Many growers are already harnessing hybrid barley’s spring vigour, its ability to build canopy quickly and its complex plant architecture to smother out blackgrass.
However, independent research has now revealed the crop to be equally effective against other problematic grassweeds.
Trials by Agrii and Adas, in partnership with Syngenta, have shown that hybrid barley can reduce the populations of brome and ryegrass by almost 70%, and should therefore be a key element of any integrated weed strategy this coming season.
While blackgrass has been the focus in recent years, bromes are affecting growers across all cereal-growing regions in the UK.
“Sterile brome is public enemy number two,” says Paul Roche, seeds technical manager at Syngenta.
While the weed is more selective of soil type than blackgrass, he believes the uptake of direct drilling means the weed is set to become an increasing problem, as the seed is left on the surface.
Traditionally found on headlands, brome tillers less than blackgrass in a crop, producing just one or two tillers compared with seven when growing on a headland without any competition.
However, each brome tiller produces between two and six times as many seeds as blackgrass, producing a huge seed return of 50-80 seeds per tiller compared with just 15-20 for blackgrass.
So how can farmers tackle the weed and reduce seed return?
One factor hampering efforts is the lack of up-to-date information on how to control the weed.
“Information on brome is limited. It was last looked at in the 1980s, but has largely been ignored since good control was being achieved by herbicides,” says Sarah Cook, Adas senior research consultant and weed specialist.
One area needing research is the potential role of hybrid barley, as some farmers had reported anecdotal success in controlling brome.
So, in 2018, Syngenta started to investigate the potential effectiveness of hybrid barley in stamping out the grassweed.
Trials were carried out by Syngenta and Adas at two sites in Cambridgeshire to compare the competitiveness of hybrid barley against conventional two-row winter barley and winter wheat.
This was followed by another year of trials at different sites in Cambridgeshire and North Yorkshire.
Four years of data show that the population of brome in hybrid barley is 50% lower than it was in wheat, purely due to the competitive effect.
While two-row barley reduced the number quite well, the brome dragged the crop down, while the winter wheat was not able to be harvested.
Alongside a higher number of brome plants in the crop, growth analysis of the weeds when wheat was at growth stage 30 showed there was a higher incidence of brome, with two tillers per plant rather than one per plant.
These results are mirrored by those achieved by Agrii at a high-pressure site near Edinburgh, which again compared hybrid barley with conventional two-row barley and winter wheat, but also with six-row conventional winter barley.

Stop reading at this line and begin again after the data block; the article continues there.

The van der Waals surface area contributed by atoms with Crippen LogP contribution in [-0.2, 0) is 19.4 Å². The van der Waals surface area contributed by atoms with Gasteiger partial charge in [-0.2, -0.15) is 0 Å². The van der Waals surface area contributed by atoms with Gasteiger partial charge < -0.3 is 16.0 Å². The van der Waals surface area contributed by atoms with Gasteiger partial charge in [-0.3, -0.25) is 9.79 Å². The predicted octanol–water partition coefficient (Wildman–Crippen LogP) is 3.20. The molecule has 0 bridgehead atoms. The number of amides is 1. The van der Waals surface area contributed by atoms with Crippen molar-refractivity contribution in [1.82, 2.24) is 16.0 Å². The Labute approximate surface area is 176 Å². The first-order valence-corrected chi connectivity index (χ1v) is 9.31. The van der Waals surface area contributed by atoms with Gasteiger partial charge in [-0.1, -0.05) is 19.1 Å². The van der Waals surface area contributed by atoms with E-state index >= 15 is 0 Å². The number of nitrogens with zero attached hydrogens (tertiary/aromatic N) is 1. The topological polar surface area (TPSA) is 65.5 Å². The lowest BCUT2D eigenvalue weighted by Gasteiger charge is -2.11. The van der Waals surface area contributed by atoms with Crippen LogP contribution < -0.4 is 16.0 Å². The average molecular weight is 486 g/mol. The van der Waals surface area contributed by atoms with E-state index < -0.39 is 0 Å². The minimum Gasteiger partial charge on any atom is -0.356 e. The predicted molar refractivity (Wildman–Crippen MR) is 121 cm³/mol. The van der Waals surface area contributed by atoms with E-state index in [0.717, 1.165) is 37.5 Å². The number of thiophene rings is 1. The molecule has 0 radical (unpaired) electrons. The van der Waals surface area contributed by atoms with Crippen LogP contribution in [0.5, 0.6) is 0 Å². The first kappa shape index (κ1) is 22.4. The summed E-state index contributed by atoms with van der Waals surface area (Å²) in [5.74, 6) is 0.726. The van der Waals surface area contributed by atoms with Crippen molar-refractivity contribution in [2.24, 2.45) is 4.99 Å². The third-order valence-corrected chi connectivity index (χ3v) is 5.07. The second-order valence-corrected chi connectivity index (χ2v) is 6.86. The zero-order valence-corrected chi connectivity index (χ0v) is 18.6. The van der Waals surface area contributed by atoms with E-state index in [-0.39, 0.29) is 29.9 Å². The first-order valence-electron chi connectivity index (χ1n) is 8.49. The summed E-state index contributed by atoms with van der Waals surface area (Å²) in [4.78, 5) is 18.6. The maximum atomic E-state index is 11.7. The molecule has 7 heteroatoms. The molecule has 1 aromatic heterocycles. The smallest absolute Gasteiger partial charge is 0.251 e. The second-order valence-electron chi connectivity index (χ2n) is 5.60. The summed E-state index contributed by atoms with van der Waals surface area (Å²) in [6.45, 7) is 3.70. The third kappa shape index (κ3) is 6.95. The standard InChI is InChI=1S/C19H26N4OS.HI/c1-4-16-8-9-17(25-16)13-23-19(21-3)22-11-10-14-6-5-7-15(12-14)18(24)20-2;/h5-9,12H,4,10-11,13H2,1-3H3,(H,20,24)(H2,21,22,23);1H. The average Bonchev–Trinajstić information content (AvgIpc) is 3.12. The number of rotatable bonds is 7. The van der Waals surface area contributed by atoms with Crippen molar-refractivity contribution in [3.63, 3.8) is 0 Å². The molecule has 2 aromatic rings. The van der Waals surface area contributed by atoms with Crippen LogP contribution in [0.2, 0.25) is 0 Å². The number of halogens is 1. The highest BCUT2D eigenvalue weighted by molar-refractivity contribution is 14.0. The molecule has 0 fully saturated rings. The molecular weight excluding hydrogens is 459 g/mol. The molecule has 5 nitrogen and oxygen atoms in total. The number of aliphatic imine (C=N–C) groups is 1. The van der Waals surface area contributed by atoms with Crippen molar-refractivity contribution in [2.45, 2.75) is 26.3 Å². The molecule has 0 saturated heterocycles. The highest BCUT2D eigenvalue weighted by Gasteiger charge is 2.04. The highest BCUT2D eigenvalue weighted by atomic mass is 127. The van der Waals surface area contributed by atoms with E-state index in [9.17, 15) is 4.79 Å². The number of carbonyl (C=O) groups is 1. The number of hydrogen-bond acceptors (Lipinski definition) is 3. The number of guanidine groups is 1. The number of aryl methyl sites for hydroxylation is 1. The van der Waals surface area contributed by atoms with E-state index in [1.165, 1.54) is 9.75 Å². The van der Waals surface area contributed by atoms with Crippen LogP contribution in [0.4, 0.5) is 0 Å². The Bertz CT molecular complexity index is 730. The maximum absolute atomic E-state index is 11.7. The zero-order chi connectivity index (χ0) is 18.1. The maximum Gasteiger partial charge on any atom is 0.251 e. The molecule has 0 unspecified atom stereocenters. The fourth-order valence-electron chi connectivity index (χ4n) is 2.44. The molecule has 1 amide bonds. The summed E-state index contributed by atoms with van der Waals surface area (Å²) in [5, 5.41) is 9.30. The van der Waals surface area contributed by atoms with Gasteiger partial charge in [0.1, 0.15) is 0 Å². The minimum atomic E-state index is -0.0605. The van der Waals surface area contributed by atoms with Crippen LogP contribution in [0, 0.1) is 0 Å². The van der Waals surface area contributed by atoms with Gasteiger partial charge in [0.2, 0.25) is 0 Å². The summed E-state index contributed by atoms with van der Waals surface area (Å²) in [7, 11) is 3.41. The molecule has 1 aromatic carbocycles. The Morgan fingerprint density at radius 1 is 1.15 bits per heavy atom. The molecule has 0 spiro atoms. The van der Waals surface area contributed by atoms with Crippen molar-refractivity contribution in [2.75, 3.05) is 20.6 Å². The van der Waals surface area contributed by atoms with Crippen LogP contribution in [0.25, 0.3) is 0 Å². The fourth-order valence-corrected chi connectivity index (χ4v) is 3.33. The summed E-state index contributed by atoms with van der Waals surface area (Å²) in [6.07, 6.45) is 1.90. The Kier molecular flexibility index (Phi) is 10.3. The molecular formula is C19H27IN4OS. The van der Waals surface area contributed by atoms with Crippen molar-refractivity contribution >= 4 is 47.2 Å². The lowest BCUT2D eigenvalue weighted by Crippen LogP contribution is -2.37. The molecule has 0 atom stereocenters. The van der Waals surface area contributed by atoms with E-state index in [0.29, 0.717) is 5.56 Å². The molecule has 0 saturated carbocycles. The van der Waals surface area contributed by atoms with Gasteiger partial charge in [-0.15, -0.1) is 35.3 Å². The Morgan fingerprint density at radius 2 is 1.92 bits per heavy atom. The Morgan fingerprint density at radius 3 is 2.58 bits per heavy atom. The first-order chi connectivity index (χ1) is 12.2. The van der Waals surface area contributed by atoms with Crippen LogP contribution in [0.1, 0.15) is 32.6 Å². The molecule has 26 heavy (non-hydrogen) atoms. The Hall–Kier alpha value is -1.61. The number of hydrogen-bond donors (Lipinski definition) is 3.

At the high-pressure site, hybrid barley achieved 50-90% control, with the average being 69%.
As well as reducing the number of tillers on brome plants, the seed, as well as being fewer, is also less mature when compared to weed plants growing in wheat.
While both two-row and six-row conventional barley reduced the amount of seed produced compared to wheat, they did not give as good results as the hybrid barley.
Combining barley before wheat will also have a significant effect on the number of seeds that are allowed to reach full maturity before harvest.
While the reduction in weed numbers by hybrid barley is significant, it is not a magic bullet and must be used as part of an integrated strategy, stresses Dr Cook.
Effect of cultivation
The effect of cultivation on weed numbers was looked at in more detail at the trial in Edinburgh.
Situated on a real working farm, the site has a mixed population of both great and sterile brome, and a long history of direct drilling, meaning all seeds were towards the top of the soil profile.
Ploughing to invert the seed and burying them lower down the soil profile had a major impact on seed density, says Mr Roche.
“Brome numbers in the crop that had been direct drilled were like a forest, but there were only a few plants in the ploughed areas,” he says.
“It’s a quick and simple thing for growers to do, and the equipment is readily available.”
Syngenta has also been exploring the potential for hybrid barley in controlling ryegrass by holding a simple crop species trial this year, comparing it with winter wheat and conventional winter barley.
While conventional winter barley reduced the ryegrass seed return by 22% compared to winter wheat, hybrid barley reduced it by 67% at its Doncaster Ryegrass Focus site.
As well as having fewer heads overall, more of the ryegrass growing in the hybrid barley was below the crop canopy and, therefore, was less developed.
“The results from this trial were surprising in how well the hybrid barley worked,” says Mr Roche.
“The very best type of head to have are ones that form their heads below the canopy, as the quality of the florets is reduced and there is a lower seed return.”